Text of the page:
I thought that the hon. Gentleman was referring to the county borough which changed control. Unfortunately, I lost my seat in 1970, and I well remember what happened. [Interruption.] I again remind the hon. Member for Woolwich, West (Mr. Handing) that we are in 1974 and not 1973.
We are faced with a proposition, which I shall certainly support tonight if there is a Division, that £50 million could find a better use than in the transfer of ownership from one set of owners to another set in London, especially when by transferring it to the GLC we should be transferring it to a vast property empire which already has tremendous problems of property management.
At one stage last week there was a rumour in the House that the Opposition proposed to vote against the totality of this money Bill. That would have been scandalous, given the range of facilities that the GLC intends to provide with the money. It is even more scandalous that it is now clearly identified that the Opposition propose to staunch the flow of funds to housing. If there is one issue on which both sides should be able easily to reach agreement it is that the most appalling social problems in London arise in housing, particularly in rented accommodation.
It is all very well for the Opposition to trace the advantages of owner-occupation and the extent to which we should encourage it to solve the problems of many Londoners. We are well aware that due to the extraordinary rise in house prices in the past few years we are, in seeking this solution, identifying as the greatest area of need people with incomes of almost £4,000 a year, because these alone are in the market for mortgages.
We are also disregarding, by this solution, the vast range of housing need which is identified week in and week out by good constituency Members not only on the Government side of the House but among the Opposition. Who is it who can hold a surgery in London as Member of Parliament and not identify the extent to which housing is the social problem?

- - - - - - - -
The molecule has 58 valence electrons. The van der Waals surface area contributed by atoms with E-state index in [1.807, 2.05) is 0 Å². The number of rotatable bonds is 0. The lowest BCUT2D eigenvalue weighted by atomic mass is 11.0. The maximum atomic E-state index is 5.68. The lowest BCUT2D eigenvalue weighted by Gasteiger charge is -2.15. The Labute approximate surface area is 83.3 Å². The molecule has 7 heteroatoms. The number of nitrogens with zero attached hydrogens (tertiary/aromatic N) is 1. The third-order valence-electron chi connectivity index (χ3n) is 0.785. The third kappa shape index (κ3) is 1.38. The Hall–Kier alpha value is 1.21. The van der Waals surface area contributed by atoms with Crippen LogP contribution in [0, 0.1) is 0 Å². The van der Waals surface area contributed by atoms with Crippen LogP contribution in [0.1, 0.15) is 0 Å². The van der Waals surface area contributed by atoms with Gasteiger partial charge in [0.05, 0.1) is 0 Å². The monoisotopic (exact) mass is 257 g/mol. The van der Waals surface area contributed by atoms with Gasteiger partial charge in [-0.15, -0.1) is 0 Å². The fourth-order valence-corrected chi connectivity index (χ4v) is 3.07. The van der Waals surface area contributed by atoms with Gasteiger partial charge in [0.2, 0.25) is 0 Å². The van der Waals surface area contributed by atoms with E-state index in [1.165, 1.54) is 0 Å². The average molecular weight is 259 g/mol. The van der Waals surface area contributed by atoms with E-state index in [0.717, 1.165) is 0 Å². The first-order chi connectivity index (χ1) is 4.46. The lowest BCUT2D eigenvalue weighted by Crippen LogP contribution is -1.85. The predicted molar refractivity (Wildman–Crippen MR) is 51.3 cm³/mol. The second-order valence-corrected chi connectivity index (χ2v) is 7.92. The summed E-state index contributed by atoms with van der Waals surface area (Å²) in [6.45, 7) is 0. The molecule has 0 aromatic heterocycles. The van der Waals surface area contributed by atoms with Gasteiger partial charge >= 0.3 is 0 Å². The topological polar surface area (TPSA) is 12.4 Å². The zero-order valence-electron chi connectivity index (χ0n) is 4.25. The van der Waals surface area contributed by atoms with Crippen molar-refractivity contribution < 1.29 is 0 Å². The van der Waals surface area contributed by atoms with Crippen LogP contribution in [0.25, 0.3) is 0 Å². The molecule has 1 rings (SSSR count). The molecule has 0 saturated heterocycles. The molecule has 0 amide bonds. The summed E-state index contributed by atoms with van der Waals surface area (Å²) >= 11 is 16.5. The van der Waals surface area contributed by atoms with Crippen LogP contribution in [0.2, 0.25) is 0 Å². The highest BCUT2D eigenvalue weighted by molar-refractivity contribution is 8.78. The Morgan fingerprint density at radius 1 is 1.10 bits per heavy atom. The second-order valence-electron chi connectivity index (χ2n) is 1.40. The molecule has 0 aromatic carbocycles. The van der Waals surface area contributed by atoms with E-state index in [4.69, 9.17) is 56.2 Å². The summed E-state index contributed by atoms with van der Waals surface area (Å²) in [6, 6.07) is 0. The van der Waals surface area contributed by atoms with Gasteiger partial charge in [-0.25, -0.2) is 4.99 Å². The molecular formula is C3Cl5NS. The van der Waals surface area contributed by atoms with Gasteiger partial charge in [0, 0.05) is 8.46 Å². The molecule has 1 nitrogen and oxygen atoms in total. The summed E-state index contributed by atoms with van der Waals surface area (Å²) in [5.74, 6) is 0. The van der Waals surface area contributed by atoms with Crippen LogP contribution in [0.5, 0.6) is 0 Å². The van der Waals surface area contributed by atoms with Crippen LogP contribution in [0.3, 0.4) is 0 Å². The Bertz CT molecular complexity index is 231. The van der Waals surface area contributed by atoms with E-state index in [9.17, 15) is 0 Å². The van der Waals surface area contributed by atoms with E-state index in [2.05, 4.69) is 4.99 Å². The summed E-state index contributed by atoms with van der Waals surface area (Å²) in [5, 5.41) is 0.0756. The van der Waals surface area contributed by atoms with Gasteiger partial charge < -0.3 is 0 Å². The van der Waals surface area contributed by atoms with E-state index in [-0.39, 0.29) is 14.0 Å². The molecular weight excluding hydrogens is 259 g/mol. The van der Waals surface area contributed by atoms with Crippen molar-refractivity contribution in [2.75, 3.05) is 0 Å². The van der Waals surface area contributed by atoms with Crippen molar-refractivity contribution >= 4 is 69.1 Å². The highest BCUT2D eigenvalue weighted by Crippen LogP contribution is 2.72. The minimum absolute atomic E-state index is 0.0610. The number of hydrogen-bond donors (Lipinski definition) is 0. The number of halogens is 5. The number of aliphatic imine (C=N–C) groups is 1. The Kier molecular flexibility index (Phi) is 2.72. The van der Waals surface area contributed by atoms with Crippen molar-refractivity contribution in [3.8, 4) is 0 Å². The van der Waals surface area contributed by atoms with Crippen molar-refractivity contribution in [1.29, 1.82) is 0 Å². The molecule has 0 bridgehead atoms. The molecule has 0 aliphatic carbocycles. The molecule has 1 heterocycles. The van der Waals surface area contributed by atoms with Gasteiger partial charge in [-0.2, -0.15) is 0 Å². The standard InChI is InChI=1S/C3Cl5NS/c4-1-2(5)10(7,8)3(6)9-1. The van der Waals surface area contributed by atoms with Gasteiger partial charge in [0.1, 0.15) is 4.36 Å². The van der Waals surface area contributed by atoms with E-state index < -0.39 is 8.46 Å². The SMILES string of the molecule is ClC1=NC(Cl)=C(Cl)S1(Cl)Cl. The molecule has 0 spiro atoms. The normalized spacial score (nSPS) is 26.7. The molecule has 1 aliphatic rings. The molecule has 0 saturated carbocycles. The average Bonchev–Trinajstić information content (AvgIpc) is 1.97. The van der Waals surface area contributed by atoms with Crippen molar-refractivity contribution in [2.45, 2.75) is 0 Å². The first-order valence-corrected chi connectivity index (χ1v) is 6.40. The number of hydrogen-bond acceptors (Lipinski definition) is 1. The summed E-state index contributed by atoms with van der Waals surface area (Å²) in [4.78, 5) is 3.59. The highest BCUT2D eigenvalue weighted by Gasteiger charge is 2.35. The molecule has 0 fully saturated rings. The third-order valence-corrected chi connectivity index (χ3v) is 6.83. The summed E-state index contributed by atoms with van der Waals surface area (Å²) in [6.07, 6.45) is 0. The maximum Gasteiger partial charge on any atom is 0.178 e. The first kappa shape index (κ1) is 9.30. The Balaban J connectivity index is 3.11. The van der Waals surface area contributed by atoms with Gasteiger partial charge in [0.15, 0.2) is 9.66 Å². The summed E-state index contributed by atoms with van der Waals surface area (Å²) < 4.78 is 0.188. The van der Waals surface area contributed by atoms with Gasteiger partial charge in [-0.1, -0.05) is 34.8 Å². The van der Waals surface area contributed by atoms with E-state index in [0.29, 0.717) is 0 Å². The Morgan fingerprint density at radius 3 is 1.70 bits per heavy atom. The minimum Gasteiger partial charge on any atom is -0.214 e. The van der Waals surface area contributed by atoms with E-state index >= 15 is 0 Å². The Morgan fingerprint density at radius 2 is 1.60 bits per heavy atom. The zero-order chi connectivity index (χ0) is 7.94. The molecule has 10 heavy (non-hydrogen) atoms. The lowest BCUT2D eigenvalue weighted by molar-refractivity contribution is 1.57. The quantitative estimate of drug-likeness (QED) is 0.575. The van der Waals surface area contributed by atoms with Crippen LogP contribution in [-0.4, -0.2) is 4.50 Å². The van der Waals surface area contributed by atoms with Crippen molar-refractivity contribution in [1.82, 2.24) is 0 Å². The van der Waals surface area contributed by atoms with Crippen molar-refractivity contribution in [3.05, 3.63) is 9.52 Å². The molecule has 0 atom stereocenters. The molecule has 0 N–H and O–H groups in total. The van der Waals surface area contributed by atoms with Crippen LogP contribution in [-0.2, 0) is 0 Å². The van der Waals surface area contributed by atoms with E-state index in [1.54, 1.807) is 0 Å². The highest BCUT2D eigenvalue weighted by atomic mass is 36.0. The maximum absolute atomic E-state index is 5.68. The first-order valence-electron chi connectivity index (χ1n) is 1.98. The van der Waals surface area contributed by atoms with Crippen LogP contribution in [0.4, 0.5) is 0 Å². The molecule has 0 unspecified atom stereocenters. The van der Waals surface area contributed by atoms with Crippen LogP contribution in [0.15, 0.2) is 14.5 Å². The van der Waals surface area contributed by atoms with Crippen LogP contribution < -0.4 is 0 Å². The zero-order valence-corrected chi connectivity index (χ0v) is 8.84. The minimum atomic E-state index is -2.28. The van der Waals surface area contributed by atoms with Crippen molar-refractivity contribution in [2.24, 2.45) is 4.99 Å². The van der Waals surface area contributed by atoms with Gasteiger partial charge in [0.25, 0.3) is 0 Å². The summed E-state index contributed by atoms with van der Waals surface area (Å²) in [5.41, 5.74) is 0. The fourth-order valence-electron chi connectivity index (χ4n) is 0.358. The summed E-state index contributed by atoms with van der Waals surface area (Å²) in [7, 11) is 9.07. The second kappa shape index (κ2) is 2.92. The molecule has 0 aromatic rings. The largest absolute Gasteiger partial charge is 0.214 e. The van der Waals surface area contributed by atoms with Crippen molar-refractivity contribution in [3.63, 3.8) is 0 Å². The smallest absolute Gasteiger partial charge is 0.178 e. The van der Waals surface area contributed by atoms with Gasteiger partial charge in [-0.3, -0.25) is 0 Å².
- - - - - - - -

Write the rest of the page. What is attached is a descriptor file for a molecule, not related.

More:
My local authority is some distance away from having the worst record in the London area. About 6,000 people are on the waiting list. Last year that authority built less than 300 houses. The previous year's figure was also less than 300. We have to go back six years, to the time when the Labour Party controlled the authority, before we see the figure of 1,000 houses being built in a year—which even then was not sufficient and even now would not be sufficient to meet the colossal need identified in my constituency.
We have had an extraordinary range of arguments from the Opposition this evening. One hon. Member said that he thought that the GLC would come tripping with delicate feet—or hobnailed boots—into various areas and buying up vast numbers of empty properties and then, a little later, he quoted figures right, left and centre saying that those empty properties did not exist. Therefore, presumably the threat is somewhat negatived.
Another hon. Gentleman gave us a most interesting lesson in economics I struggled for a number of years trying to cope with the complexity of economics. I am not sure that I made a particularly good job of it. However, from the residual knowledge I have, I maintain that anyone who argues that while building societies in this country are lending £3,500 million a year in order to provide opportunity for owner occupation, the GLC, coming along with its vast resources of £55 million, will somehow produce a marginal shift in house prices of such dimensions that we ought clearly to oppose it in order to ensure that house prices will stay down, is arguing nonsense. What kind of nonsense is it?